Meeting the carbon emissions challenge in the energy sector

Renewables need to increase four-fold to decarbonise the energy sector by 2050.
Published: Mon 27 Mar 2017

With strict targets to reduce carbon emissions in a bid to contain rising global temperatures to within 2℃ above pre-industrial levels, the million dollar question is, can these be met?

For our sector the question is much more than academic. For one thing, the energy sector is the largest contributor to global carbon emissions, accounting for about two-thirds of the total, and therefore the one on whose shoulder the biggest burden of responsibility falls.

But also the response is driving the most far reaching changes the sector has seen, impacting industry players and consumers alike.

Well, the good news is that its technically possible for the industry to do its bit, reducing global energy-related emissions by 70% by 2050 and completely by 2060, according to a new study from the International Energy Agency (IEA) and International Renewable Energy Agency (IRENA), Perspectives for the Energy Transition.

And what does that ‘bit’ involve? Quite simply, at a high level, keep installing more and more renewables.

Renewables first

According to the study, currently renewables generation accounts for 24% of global power and 16% of primary energy supply. In order to achieve decarbonisation by 2050, renewables use will need to increase by four times, contributing to 80% of power generation and 65% of total primary energy supply. This is alongside additional energy efficiency measures and other low carbon technologies including nuclear and carbon capture and storage.

In itself, this won’t be sufficient, however. Significant additional policy interventions will be required to ensure the integration of such high levels of renewables and the accommodation of their flexibility needs.

In addition, stronger price signals and carbon pricing would be required to ensure that climate considerations are taken into account in investment decisions.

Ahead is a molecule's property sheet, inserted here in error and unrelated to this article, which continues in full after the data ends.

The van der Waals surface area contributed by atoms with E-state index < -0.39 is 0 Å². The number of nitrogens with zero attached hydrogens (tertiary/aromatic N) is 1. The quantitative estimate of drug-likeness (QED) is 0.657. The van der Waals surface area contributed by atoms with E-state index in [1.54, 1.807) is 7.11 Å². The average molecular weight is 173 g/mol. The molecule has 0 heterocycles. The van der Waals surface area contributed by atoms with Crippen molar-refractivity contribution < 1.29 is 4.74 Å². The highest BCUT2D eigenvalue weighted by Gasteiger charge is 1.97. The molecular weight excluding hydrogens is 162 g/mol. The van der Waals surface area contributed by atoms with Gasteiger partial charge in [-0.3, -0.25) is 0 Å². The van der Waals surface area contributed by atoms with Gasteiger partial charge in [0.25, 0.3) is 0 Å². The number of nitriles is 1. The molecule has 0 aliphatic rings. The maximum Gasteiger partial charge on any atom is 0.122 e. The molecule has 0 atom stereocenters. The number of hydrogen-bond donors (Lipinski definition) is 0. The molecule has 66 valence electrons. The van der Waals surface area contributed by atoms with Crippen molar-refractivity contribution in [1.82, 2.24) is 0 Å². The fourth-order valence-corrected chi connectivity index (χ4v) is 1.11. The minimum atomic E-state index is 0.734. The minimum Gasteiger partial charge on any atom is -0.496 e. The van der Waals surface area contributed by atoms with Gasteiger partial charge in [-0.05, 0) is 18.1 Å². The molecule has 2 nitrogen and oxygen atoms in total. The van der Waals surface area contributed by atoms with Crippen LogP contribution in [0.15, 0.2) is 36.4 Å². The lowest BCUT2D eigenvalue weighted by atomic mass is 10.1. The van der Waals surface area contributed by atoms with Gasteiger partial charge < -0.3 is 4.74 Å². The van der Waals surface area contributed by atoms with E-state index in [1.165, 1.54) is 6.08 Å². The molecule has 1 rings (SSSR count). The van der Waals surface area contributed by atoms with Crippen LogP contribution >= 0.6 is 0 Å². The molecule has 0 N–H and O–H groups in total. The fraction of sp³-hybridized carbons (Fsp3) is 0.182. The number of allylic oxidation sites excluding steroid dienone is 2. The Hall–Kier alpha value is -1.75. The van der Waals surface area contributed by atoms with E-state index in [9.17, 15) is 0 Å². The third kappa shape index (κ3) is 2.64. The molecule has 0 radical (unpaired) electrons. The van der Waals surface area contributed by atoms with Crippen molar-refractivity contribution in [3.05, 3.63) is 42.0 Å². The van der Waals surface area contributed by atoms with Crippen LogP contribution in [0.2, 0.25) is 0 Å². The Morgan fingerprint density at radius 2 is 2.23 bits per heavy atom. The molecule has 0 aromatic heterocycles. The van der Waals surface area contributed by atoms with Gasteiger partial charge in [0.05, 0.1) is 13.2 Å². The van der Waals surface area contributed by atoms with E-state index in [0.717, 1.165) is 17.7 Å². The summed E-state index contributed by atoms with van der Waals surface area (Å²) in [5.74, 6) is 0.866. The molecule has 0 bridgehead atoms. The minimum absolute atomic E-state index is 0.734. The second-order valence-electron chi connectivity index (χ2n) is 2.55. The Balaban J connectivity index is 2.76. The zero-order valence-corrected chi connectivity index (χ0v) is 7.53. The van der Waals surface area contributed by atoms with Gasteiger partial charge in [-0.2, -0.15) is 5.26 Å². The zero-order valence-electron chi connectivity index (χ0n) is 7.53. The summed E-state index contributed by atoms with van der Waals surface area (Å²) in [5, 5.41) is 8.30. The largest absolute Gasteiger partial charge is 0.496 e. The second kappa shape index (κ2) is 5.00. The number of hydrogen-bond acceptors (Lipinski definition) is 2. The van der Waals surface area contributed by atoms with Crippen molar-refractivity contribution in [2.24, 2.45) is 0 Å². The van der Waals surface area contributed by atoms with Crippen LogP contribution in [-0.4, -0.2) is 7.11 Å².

A notable feature of the transition is that fossil fuels are still needed through 2050, standing at a third of today’s level. Among fossil fuel types, the use of coal would decline the most, but natural gas would continue to play an important role.

Surprisingly perhaps the total investment in energy supply would not need to rise over today’s level to achieve these renewables levels. However, significant additional investment of $29trn would be needed in industry and households for more efficient appliances, building renovations, renewables and electrification.

This amounts to about 0.4% of GDP but according to IRENA the stimulus that could be created, along with other pro-growth policies, is up to 0.8% of GDP.

Further, the new jobs created would more than offset job losses in the fossil fuel industry, while other co-benefits could include lowered air pollution and lowered household energy expenditure.

“Critically, the economic case for the energy transition has never been stronger,” says IRENA Director-General Adnan Z. Amin. Today around the world, new renewable power plants are being built that will generate electricity for less cost than fossil-fuel power plants. And through 2050, the decarbonisation can fuel sustainable economic growth and create more new jobs in renewables.”

Renewables characteristics

According to the study, success in this energy transformation will depend on urgent action, with delays adding to the costs.

Among other notable messages from the study, the transition needs to span end-use sectors in addition to the power sector.

Electric vehicles would need to become the dominant mode of passenger and freight road transport. Renewables deployment would need to move beyond the power sector into heat supply and transportation. And bioenergy supply would need to be a priority.

Further, technology innovation lies at the core of the transition. Near-term, scaled-up research, development, demonstration and deployment spending for technological innovation would help to ensure the availability of crucial technologies and to further bring down their costs.

And additional low carbon technologies that are not yet available to the market at significant scale, such as electric trucks or battery storage, will be required to complement the existing options.

The study also points out that the energy needs of those without access remains a high priority.

In 2015, 32Gt of energy related CO2 were emitted globally. To reach the 2℃ target, the emissions will need to fall continuously to 9.5 Gt by 2050.

Related Webinar